6. What a wonderful post about your father. He taught you so many valuable things that so many people lack or are not taught.

    Your words about your father brought tears to my eyes. My father has taught me many of the same things. I've been fortunate too.

    Thanks for sharing this.

  7. What lovely remembrances, Syd. You express exactly why I started and am continuing my blog ... to let my three children know who I was as a youngser and what formed me as a person. I never knew that with my folks (as you mentioned) and I think it is important.
    Your dad raised an amazing son and I'll be he knew that.

  8. This is a beautiful tribute, Syd, and the last paragraph is VERY wise.

    Anybody who likes animals is okay by me. Your father sounded like a good man. God bless him.



  9. Beautiful tribute! Much of what you wrote also describes my father. Fantastic memories you have helped me recall.

    Anonymous #1

  10. what a beautiful tribute to your father Syd... just beautiful!

  11. It was hard to read all the things your father taught you, Syd, as Jacksons father has not taught him much.

    I am so glad for you that you do have those memories and that you hold him so close to your heart. Your tender love for him is are you.

  12. What a beautiful post, Syd. It spoke to me, and where I am right now. I missed the chance to get ahold of my dad at Thanksgiving, because of a rift that has grown almost unbreachable because my father also allows my mom to be the keeper of communications at their home. I just want to say that I too have yearnings to know my father's story. I think I need to Let Go and Let God take care of that. Your post reminds me that if (or when) father and I get closer, it will be in God's hands, not mine.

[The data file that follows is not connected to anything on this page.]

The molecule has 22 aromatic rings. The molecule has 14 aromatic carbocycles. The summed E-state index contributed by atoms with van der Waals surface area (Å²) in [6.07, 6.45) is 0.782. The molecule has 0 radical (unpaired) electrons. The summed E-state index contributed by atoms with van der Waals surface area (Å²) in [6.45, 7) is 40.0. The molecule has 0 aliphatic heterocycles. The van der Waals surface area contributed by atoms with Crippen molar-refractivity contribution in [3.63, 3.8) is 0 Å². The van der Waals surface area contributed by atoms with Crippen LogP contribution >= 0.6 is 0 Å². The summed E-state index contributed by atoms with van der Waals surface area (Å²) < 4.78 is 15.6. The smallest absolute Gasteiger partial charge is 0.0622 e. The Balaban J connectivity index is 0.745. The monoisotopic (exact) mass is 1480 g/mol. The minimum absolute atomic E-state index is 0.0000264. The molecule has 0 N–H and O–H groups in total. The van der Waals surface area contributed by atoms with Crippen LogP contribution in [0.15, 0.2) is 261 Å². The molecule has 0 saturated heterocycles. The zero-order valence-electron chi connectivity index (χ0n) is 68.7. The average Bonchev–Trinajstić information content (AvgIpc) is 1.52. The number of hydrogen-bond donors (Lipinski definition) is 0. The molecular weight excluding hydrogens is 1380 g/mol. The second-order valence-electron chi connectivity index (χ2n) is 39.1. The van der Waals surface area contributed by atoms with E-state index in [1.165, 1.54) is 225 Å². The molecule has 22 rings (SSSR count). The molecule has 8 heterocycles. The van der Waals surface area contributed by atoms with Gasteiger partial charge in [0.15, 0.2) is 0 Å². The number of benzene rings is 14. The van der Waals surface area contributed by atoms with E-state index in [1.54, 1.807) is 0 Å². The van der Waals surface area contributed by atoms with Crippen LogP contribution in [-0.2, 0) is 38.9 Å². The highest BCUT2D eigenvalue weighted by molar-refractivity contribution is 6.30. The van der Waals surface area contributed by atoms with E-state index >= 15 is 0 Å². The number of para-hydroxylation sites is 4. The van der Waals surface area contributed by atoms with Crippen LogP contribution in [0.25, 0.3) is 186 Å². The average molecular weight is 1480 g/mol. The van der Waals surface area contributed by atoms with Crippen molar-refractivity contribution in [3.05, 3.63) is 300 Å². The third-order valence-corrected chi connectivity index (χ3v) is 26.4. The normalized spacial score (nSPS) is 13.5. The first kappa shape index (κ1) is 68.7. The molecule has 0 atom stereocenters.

13. i`m sorry man,
    it is very nice to think obout him

  14. This was a beautiful and loving blog. I am so glad you wrote this. I am so glad you are here to share with us, your father.

    It takes courage and love to be a parent of anyone, but it takes joy and forgiveness to remember those who go before with such an open loving heart.
    Thank you

  15. Wow... to have only one thing written by one's father. Thank God you have that one thing...

    Thanks for writing about this.

    Parenting. My son paused a DVD we were watching the other day and looked me straight in the eye and said, "You're my mama." Yeah, I said. "You're the one shaping me into a person," he said. There is Daddy, too, I said, but I gave his hand a squeeze. I hope he gets all the good stuff and none of the bad. --G

  16. I'm glad you have such strong memories of your father...they are priceless.

    My dad is still alive, and I have learned very many practical things from him, but sometimes I wish I knew him better. He just has that father exterior that is so hard to get past.

  17. This was so very touching to me. Your heart really spoke today. I often think of my sons and how much they were able to learn from their dad before he passed. To know that they might write a letter like this one day gives me such peace. Thank you.


  18. Such a sensitive tribute to your father.

  19. This is one of the best tributes I've ever read. Thanks.